I was able to taste wines from about 50 of the 205 vineyards that currently belong to the Meritage Association and produce wines bearing that designation on the label. I limited my tasting to reds, since whites represent only a fraction of the wines made by meritage producers. Each of the ten wines listed below—roughly in order of my preference—exhibited compelling character and represented a diversity and breadth that exemplify the challenge of trying to establish meritage as a single, readily identifiable “style”.
QUINTESSA RUTHERFORD NAPA VALLEY CALIFORNIA 2004 ($125). More concentrated than in previous vintages, but still possessing incredible finesse; a true Napa star that will benefit from cellaring.
CHATEAU STE. MICHELLE “ARTIST SERIES” COLUMBIA VALLEY WASHINGTON 2004 ($48). Gratifyingly complex, with a lusciously long, layered finish.
DRY CREEK VINEYARD “THE MARINER” DRY CREEK VALLEY CALIFORNIA 2004 ($40). Deeply flavored, with a dark berry character and firm tannins, which should soften with a few years of bottle age.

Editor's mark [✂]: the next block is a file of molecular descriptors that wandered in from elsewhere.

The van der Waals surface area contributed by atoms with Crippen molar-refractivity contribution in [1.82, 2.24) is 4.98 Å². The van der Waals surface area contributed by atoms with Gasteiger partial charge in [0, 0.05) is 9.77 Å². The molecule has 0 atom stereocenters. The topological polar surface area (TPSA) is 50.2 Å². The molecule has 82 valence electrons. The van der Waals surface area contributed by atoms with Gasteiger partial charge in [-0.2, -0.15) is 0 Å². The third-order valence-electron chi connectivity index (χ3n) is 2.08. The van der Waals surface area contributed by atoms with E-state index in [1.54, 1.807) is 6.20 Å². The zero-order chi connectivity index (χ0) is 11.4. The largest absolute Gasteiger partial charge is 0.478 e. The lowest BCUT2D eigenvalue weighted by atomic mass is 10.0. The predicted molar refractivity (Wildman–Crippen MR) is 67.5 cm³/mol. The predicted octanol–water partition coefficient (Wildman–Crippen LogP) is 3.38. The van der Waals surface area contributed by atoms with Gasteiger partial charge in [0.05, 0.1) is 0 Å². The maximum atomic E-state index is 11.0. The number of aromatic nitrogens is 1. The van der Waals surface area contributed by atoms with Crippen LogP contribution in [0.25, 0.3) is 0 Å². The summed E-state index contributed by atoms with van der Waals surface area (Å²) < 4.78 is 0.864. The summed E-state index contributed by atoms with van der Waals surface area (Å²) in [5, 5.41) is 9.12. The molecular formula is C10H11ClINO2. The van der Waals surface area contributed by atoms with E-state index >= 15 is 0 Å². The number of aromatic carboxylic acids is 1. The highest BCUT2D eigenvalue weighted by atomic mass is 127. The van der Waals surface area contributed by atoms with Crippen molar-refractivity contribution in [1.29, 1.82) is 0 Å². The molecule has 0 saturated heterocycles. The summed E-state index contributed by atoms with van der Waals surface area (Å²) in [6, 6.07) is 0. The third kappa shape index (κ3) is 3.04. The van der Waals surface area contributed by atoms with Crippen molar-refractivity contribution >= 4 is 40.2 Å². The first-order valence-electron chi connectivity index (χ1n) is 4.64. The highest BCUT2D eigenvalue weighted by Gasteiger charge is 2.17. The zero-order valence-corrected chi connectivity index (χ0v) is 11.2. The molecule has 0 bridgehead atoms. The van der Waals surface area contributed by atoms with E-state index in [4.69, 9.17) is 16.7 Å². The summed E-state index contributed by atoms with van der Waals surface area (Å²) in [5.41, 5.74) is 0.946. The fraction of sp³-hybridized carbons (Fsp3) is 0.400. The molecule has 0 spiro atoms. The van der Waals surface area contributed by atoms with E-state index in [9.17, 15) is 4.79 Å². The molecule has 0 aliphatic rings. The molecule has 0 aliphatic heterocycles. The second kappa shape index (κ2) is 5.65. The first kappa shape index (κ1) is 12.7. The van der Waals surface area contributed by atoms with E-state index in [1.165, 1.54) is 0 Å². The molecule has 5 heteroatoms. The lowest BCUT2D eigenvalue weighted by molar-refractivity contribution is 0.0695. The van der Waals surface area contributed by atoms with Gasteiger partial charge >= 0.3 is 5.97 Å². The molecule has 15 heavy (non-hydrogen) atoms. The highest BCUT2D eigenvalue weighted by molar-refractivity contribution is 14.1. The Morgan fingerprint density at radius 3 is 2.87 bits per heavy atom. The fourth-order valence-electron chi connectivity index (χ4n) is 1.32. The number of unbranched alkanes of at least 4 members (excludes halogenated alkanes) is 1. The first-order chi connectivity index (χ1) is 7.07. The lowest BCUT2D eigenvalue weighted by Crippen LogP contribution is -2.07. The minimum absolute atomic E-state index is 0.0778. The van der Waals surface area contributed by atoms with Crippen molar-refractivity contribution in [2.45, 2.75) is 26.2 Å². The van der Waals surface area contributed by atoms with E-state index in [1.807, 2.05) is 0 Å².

ROSENTHAL—THE MALIBU ESTATE MALIBU NEWTON CANYON CALIFORNIA 2002 ($65). Lithe and lively, with bright red berry fruit and subtle hints of coffee and cocoa.
FLORA SPRINGS “TRILOGY” NAPA VALLEY 2004 ($65). “Trilogy” has been top-notch virtually every year since its debut, in 1984; the 2004 tastes restrained, not robust. Past vintages suggest a long life.
ST. SUPÉRY “ÉLU” NAPA VALLEY CALIFORNIA 2003 ($65). Exuberant but not excessive, with a silky finish.
RODNEY STRONG “SYMMETRY” ALEXANDER VALLEY CALIFORNIA 2004 ($55). Powerful yet harmonious, with impressive length and complexity.
FRANCISCAN “MAGNIFICAT” NAPA VALLEY CALIFORNIA 2004 ($50). More deeply flavored than in some vintages, with firm but pliant tannins.
ROBERT HALL “HALL RANCH” PASO RO BLES CALIFORNIA 2005 ($40). Well-balanced and harmonious, though rich and very ripe; a succulent wine.
CASA RONDEÑA WINERY NEW MEXICO 2005 ($23). Delicate but not frail, with nuanced subtlety; a delectable surprise.